Once Upon A Time

Johnathan Brooks (Northern Cheyenne)

Once upon a time in North America, The First People, Indians in their particular tribes, were looked upon as savages by the people who invaded their country.  The savages were thought to be an impediment to progress, so their Governments decided to take their children away, and to change them and erasing their languages, their customs and their culture.  The leaders in Canada and America built residential boarding schools and orphanages and filled them with these children while some children were taken for adoption.  I was one of those children.

As a child, being Indian was slightly confusing since my adopted parents in England, far from any other Native Americans, raised me.  My adopted mother told me when I was six, when I was watching a Western movie with cowboys and Indians, what I was, but this did not tell me who I was.  What had happened to me or why I was placed into adoption, was a mystery for many years until I returned to Montana a young man where finding answers meant finding my relatives on my Northern Cheyenne reservation.

In the book, TWO WORLDS: Lost Children of the Indian Adoption Projects, I told my story.  I explained how I found both of my biological parents who did want to give me a better life.  The sad truth was, many desperately poor Indian parents felt they had no choice but to let their children go to new parents.

Records show that, one quarter of all Indian children were placed in adoptive homes or orphanages, and by 1969 eighty-five percent of the Indian children in sixteen states in America were placed with white parents.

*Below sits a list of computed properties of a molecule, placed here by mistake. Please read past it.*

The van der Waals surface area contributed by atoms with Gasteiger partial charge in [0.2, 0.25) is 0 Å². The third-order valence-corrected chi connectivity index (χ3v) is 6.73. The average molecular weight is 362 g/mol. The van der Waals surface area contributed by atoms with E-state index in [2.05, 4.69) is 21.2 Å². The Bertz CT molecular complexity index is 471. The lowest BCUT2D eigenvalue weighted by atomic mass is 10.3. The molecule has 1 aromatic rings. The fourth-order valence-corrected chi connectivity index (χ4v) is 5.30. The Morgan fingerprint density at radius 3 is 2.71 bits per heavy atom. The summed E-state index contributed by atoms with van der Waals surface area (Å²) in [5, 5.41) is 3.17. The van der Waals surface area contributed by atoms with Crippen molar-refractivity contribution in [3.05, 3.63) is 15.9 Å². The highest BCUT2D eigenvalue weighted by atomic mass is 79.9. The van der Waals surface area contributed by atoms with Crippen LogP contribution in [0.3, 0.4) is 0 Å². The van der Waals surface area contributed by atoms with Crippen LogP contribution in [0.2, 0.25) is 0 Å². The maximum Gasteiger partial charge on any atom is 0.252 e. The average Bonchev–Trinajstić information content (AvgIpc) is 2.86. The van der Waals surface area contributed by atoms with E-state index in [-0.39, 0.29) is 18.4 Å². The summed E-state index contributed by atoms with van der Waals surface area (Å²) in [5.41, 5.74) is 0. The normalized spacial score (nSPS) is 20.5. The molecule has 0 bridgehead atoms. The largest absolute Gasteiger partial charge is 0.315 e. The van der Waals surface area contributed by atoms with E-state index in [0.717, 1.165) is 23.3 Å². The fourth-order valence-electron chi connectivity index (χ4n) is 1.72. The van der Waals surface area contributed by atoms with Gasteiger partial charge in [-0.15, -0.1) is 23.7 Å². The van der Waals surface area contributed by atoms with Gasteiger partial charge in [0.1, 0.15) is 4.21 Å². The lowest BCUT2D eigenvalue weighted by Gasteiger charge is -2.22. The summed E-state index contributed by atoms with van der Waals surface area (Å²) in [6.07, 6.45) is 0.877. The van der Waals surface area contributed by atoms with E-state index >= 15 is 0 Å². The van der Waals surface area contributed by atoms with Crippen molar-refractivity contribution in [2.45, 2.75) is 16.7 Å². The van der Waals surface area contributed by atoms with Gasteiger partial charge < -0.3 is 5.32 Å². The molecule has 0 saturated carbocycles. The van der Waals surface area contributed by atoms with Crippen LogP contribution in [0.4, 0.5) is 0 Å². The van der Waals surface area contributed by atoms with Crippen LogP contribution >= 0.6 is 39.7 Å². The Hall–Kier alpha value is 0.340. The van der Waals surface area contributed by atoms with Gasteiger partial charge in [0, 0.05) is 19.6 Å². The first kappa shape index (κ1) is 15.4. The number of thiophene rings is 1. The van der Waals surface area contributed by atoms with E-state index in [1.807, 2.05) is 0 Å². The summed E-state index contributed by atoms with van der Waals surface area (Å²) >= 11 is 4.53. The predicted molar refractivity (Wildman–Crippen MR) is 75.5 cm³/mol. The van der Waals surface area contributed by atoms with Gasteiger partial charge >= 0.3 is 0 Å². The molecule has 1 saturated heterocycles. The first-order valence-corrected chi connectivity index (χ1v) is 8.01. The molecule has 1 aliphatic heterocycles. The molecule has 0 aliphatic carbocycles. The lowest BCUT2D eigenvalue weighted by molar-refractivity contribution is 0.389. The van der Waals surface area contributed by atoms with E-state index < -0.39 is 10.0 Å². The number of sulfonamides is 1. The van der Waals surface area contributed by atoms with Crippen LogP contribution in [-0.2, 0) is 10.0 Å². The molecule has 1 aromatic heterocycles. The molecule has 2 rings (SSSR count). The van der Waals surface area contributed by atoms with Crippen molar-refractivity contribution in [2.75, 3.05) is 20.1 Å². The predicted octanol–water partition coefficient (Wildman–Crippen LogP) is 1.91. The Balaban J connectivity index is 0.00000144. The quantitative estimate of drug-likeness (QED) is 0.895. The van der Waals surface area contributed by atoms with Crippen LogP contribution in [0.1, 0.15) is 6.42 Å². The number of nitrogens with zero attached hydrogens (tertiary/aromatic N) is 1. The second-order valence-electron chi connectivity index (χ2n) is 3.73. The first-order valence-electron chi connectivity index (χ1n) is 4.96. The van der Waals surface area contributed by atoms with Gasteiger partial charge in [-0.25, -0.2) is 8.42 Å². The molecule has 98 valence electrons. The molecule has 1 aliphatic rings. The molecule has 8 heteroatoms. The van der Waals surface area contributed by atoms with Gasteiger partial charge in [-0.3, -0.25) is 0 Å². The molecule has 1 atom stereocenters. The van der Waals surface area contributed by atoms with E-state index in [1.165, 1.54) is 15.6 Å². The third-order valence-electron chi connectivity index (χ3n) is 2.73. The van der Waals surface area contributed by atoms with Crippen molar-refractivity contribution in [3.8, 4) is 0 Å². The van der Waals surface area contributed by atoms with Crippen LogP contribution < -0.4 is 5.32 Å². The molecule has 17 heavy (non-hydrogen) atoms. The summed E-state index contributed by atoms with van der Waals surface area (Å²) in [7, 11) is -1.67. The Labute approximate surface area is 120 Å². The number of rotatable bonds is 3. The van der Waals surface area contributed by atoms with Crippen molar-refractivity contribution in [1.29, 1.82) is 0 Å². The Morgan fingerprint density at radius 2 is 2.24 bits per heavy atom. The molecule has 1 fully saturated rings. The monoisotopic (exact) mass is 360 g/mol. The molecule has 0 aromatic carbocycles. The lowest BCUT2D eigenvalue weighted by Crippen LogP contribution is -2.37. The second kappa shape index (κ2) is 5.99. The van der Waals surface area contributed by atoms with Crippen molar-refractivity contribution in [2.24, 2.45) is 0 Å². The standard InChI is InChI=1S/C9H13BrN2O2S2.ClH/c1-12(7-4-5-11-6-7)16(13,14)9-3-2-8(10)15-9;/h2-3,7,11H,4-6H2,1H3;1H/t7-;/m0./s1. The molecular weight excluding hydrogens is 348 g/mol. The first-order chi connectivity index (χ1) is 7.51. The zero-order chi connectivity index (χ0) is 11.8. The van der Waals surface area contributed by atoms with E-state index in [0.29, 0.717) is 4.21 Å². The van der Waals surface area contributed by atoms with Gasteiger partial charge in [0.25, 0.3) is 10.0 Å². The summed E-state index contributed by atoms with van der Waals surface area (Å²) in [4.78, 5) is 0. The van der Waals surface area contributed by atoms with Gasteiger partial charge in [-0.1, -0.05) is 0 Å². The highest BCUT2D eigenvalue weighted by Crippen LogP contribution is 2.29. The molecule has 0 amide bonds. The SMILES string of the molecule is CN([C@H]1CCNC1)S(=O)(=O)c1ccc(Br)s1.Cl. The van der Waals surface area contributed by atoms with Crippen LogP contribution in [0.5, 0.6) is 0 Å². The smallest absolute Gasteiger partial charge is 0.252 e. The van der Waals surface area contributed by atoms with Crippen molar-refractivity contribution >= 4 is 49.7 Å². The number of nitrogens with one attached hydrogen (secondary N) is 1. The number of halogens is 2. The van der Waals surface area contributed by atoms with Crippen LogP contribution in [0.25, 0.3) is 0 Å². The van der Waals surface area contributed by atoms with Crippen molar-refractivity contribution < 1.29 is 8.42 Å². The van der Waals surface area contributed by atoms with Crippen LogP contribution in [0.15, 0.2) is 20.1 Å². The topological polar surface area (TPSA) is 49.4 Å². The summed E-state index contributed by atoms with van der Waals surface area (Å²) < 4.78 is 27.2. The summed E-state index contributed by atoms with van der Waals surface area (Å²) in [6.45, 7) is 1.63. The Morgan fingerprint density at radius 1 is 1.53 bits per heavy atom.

I am one of the fortunate ones.  I have come to accept that it was my soul choice to experience Two Worlds for the learning that the experience has offered me through my personality.  But, as for so many others, adoption was wounding, confusing, and for a long time disempowering.

For me to grow, I needed to drop any idea of being specially selected as a child victim of discrimination.  Specialness can create a feeling of having been wronged, which is only an illusion or a judgment of the personality.  Everyone has a basic wound, and it is those of us who understand this, who have the choice to become healers or the wounds of our brothers and sisters from different cultures, as well as our own.

What an opportunity we LOST ONES have for changing the world.

 

“Life is not meaningful unless it is serving an end beyond itself,

Unless it is of value to someone else”

—Abraham Joshua Heschel

 

Suggested reading:

The Shift—by Dr Wayne W. Dyer

Johnathan Brooks

Johnathan Brooks (Northern Cheyenne) lives in Tunbridge Wells, England.  He contributed to the anthologies TWO WORLDS and CALLED HOME. His website: www.spiritbearcoaching.com, January 2016

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